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    Quote Originally Posted by CrowBat View Post
    Jordan shot down an UAV that entered its airspace from Syria - and here evidence of Hezbollah (or the IRGC) operating UAVs over Jordan.

    This is actually a surprise: after all, Assadists are new best friends of the Jordanian 'king'...
    It is interesting in that there was a recent article in German that indicated that the Sunni nation states are now reconsidering their stance towards Israel in the face of what they now perceive to be their biggest single threat...Iranian expansionism sanctioned largely by the Iran Deal and Obama....

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    This thread is about the Syrian Civil War in 2017, not the present situation in the administration of President Trump in the USA - however much it may have an effect in Syria (which is debatable). A small number of posts have been moved to a more fitting place, a closed thread on President Trump.

    With very few exceptions the theme of such posts does not lead to a debate on the Forum, it is more like a barrage.
    davidbfpo

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    Default To CrowBat RE: Syria

    Quote Originally Posted by CrowBat
    In Syria, the Russians are meanwhile working against Iranian interests, and this at the time the Assad-Regime is still providing the IRGC with the right to do whatever it wants to do. Thus, the chaos is actually increasing, despite Russian efforts to create a new military for the regime.
    So where exactly do Iran and Russia differ over Syria? Where does Damascus differ with Teheran and Moscow?

    It seems to me that Moscow is satisfied with the current status quo (i.e. “freezing” the conflict with “peacekeepers” deployed), but that Damascus and Teheran want total victory, with Moscow’s help.

    Quote Originally Posted by CrowBat
    The've got no own SAMs further south, nor any kind of control over Assadists air defences there. Therefore, it is neither within their intentions, nor within their capabilities to to 'prevent Israeli air strikes'.
    Yet according to other commentators at SWC, Russia has:

    • Created A2/AD bubbles that threaten Israel and the Coalition
    • Armed Lebanese Hezbollah with advanced weapons that also threaten Israel
    • Been behind the sectarian cleansing of Sunnis to pressure the EU with migrants




    Quote Originally Posted by CrowBat
    Yeah: it was Turkey - and not the former USSR and Assadist Syria - that has established the PKK, right?
    So the Kurds were living in a prosperous, secure, liberal and democratic society before the Soviets and Syrians convinced them to turn on their Turkish brethren?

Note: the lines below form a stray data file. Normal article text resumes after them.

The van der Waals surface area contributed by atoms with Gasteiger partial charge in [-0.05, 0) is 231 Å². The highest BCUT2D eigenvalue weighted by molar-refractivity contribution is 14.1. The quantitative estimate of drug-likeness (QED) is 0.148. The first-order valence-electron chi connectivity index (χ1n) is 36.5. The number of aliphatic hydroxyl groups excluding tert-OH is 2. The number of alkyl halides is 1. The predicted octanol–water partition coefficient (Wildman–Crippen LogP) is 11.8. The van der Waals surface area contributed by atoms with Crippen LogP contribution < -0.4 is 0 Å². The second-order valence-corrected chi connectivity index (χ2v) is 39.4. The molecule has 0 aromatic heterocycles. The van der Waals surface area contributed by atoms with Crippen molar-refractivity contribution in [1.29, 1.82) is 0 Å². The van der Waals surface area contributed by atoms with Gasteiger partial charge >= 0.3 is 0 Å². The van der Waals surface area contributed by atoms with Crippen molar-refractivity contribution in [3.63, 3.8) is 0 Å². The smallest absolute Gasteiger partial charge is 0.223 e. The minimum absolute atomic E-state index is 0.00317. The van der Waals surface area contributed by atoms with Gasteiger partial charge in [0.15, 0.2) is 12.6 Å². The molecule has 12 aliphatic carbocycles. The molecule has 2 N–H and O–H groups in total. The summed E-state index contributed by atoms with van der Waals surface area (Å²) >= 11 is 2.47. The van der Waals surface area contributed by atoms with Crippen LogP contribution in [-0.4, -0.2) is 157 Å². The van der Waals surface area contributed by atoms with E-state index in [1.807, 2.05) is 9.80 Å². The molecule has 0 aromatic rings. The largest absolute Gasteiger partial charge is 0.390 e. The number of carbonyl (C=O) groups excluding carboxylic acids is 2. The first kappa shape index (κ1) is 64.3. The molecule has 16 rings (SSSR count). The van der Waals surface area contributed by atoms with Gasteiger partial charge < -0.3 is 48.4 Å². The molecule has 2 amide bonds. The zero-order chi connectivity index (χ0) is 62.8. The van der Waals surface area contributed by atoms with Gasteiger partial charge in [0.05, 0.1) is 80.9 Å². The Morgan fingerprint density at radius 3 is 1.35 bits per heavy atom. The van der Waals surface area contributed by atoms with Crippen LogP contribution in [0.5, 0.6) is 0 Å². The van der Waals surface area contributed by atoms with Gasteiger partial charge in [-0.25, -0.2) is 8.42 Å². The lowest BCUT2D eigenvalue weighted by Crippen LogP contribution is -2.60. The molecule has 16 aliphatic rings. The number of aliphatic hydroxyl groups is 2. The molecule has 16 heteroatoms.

Quote Originally Posted by CrowBat
    And why care about Turkish towns and villages taken over by the PKK and turned into military fortresses?
    How else to respond to marauding soldiers, secret police and paramilitary gangs?

    Quote Originally Posted by CrowBat
    Even less so should we care about nearly all of northern Syria being surrendered by the leading NATO member to a terrorist organization fighting a NATO member for the last 30 years...
    There was a time when NATO included more than one dictatorship, out of necessity. Now, Turkey is the one that does not fit with the others.

    Quote Originally Posted by CrowBat
    This all doesn't matter - because PYD/YPG are the gods of war, the future of the world, and the last hope of the mankind too, right, Azor...?
    I have never claimed that. I have always said that the Sunni Arab supremacism represented by Daesh and Al Qaeda can only be defeated by Sunni Arabs, and that occupation forces of another ethnicity or sect, be it the Kurds or Shias, will keep the flame of grievance alive.

    Quote Originally Posted by CrowBat
    'Rein'...? How do you rein the PKK out of the PYD, if the PYD is the PKK...? As next you can try to rein water out of water...
    I don’t know, which is why I asked. Support the non-PYD factions. Ensure that the YPG only includes Syrian Kurds. But any initiatives would be less than meaningful without a reckoning with the Assad-FSA conflict.

    Quote Originally Posted by CrowBat
    Sigh... Replace 'Islam' in Erdogan's vocabulary with 'Christianity' - and he sounds exactly like most of Congressmen and Senators of the Republican Party in the USA.
    It must be nice taking potshots from the Habsburg’s former realm. Which country was it again that ensured the Ivans didn’t overstay their welcome in Vienna again?

    You and Outlaw have an interesting habit of delving into the nuances of Arab and Turkish Sunni Islam and Islamism, but are decidedly more judgmental on the subjects of Russia, the Kurds, the Shias and the United States. I find myself wondering whether you both have gone native given your experiences in the Middle East, and if you have personal attachments that prevent objectivity.

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    Quote Originally Posted by davidbfpo View Post
    This thread is about the Syrian Civil War in 2017, not the present situation in the administration of President Trump in the USA - however much it may have an effect in Syria (which is debatable). A small number of posts have been moved to a more fitting place, a closed thread on President Trump.

    With very few exceptions the theme of such posts does not lead to a debate on the Forum, it is more like a barrage.
    On the contrary, and to paraphrase one of the TRADOC science fiction submissions at SWJ, the theme is more like a cannonade.